I recently heard the word “Christians” used to describe people who vote Republican, think gays and lesbians are sinners, and believe that faith brings wealth.
But there are many of us who call ourselves Christians and have completely different beliefs. We believe that excessive consumption can distract us from what’s truly meaningful in life, that all people have the light of God in them, and that community and integrity are more valuable that money. These beliefs are closer to the actual teachings of that man who lived in the Middle East 2,000 years ago.
Pope Francis, who will visit the U.S. later this month, has urged a conversion of our hearts, minds and lifestyles to avoid climate disaster brought about by consumption and industrialization. And he sees this conversion not in terms of sacrifice but of fulfillment.
“A constant flood of new consumer goods can baffle the heart and prevent us from cherishing each thing and each moment,” Francis wrote. “To be serenely present to each reality, however small it may be, opens us to much greater horizons of understanding and personal fulfillment.”
As a boy, I spent nine years at a school affiliated with the Episcopal Church, and spent two summers volunteering in a low-income area of the city I grew up in. As a young man, I was influenced by “Living More With Less,” a book arising out of the Mennonite tradition. Today, I attend three churches that profess a progressive form of Protestant Christianity.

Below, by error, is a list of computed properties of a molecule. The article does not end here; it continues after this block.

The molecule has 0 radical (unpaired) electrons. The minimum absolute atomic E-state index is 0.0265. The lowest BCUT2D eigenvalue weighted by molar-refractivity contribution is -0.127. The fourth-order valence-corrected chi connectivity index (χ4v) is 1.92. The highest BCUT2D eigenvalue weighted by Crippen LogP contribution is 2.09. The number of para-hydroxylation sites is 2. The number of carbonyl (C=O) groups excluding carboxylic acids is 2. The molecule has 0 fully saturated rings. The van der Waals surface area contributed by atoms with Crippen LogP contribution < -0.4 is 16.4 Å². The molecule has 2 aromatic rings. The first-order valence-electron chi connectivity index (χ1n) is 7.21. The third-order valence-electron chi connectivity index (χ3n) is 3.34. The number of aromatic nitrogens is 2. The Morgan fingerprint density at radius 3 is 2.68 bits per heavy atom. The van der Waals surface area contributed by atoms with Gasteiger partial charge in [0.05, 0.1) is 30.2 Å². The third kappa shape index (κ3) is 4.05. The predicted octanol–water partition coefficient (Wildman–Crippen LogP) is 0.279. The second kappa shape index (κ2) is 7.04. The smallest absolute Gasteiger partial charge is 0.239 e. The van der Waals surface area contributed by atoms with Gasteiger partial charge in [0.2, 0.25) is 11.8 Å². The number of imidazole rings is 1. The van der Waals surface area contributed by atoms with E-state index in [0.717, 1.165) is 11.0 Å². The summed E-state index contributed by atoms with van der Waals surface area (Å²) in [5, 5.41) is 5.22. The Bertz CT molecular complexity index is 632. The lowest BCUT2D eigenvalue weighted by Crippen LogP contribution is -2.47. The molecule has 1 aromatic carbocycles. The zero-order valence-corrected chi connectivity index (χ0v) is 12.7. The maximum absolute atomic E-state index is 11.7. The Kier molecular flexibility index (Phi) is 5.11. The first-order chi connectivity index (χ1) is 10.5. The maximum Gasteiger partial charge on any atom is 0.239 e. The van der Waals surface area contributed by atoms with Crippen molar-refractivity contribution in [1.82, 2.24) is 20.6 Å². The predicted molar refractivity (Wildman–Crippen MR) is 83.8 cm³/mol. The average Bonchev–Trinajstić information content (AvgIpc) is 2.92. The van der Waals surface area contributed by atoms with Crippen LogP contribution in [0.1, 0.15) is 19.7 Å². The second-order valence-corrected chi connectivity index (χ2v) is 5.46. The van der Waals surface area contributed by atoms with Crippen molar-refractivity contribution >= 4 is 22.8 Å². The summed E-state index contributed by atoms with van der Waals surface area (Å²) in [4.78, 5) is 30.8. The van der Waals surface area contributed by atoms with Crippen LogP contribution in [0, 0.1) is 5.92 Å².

Why do I bother? Don’t I know that in America today right-wing evangelism, atheism and “spiritual but not religious” are more popular? I go to church to experience the community of like-minded folks. I go to be in touch with the past, both my own youth and with centuries of Christian tradition. And I go to remind myself of the kind of person I want to be.
In the gospels, Jesus talks about wealth frequently. There’s “do not lay up for yourselves treasures on earth” and “It is easier for a camel to get through the eye of a needle than for a rich man to enter the kingdom of heaven.” There are admonitions about trying to serve both God and money. There’s “What good is it for a man to gain the whole world yet forfeit his soul?”
Although most people would say that they value closeness to family and friends more than what society defines as success, their actions often say something different. But for many of us, simple living and faith come together in service to others and promotion of a more even distribution of wealth.
We recognize that we are privileged to uphold voluntary simplicity as a virtue at a time when for many people it is involuntary. But we feel more in communion with the less fortunate around the world by living in a small house with a modest income.
We have on our refrigerator this quote from William Ellery Channing, the 19th century Unitarian preacher from New England: “To live content with small means; to seek elegance rather than luxury; and refinement rather than fashion; to be worthy, not respectable; and wealthy, not rich; to study hard, think quietly, talk gently, act frankly, to listen to stars and birds, to babes and sages, with open heart; to bear all cheerfully, do all bravely, await occasion; hurry never…to let the spiritual, unbidden and unconscious, grow up through the common; this is to be my symphony.”
For new readers of this blog, here’s a quick overview of 135 past posts in 13 categories, including simple living, frugality, living without, cooking, gardening and climate change.